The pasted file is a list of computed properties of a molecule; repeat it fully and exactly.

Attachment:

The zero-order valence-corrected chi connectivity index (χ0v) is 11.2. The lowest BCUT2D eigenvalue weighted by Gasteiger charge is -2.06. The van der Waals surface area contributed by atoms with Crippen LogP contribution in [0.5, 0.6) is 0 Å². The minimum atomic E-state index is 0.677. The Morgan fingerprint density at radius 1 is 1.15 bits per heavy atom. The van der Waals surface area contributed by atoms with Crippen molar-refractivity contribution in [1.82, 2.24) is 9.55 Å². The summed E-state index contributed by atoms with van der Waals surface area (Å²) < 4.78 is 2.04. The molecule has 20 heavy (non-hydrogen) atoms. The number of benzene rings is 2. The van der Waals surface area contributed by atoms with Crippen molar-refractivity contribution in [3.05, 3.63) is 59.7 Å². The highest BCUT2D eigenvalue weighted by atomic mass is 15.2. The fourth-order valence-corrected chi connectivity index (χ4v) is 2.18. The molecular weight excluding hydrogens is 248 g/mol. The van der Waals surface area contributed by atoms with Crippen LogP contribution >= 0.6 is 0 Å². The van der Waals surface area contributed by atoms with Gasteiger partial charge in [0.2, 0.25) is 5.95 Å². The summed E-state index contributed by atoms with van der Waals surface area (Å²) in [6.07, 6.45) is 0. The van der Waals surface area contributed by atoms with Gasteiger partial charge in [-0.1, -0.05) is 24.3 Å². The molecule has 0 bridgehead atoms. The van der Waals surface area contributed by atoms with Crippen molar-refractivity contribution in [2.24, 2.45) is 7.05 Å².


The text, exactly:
The zero-order valence-corrected chi connectivity index (χ0v) is 11.2. The lowest BCUT2D eigenvalue weighted by Gasteiger charge is -2.06. The van der Waals surface area contributed by atoms with Crippen LogP contribution in [0.5, 0.6) is 0 Å². The minimum atomic E-state index is 0.677. The Morgan fingerprint density at radius 1 is 1.15 bits per heavy atom. The van der Waals surface area contributed by atoms with Crippen molar-refractivity contribution in [1.82, 2.24) is 9.55 Å². The summed E-state index contributed by atoms with van der Waals surface area (Å²) < 4.78 is 2.04. The molecule has 20 heavy (non-hydrogen) atoms. The number of benzene rings is 2. The van der Waals surface area contributed by atoms with Crippen molar-refractivity contribution in [3.05, 3.63) is 59.7 Å². The highest BCUT2D eigenvalue weighted by atomic mass is 15.2. The fourth-order valence-corrected chi connectivity index (χ4v) is 2.18. The molecular weight excluding hydrogens is 248 g/mol. The van der Waals surface area contributed by atoms with Crippen LogP contribution >= 0.6 is 0 Å². The van der Waals surface area contributed by atoms with Gasteiger partial charge in [0.2, 0.25) is 5.95 Å². The summed E-state index contributed by atoms with van der Waals surface area (Å²) in [6.07, 6.45) is 0. The van der Waals surface area contributed by atoms with Gasteiger partial charge in [-0.1, -0.05) is 24.3 Å². The molecule has 0 bridgehead atoms. The van der Waals surface area contributed by atoms with Crippen molar-refractivity contribution in [2.24, 2.45) is 7.05 Å².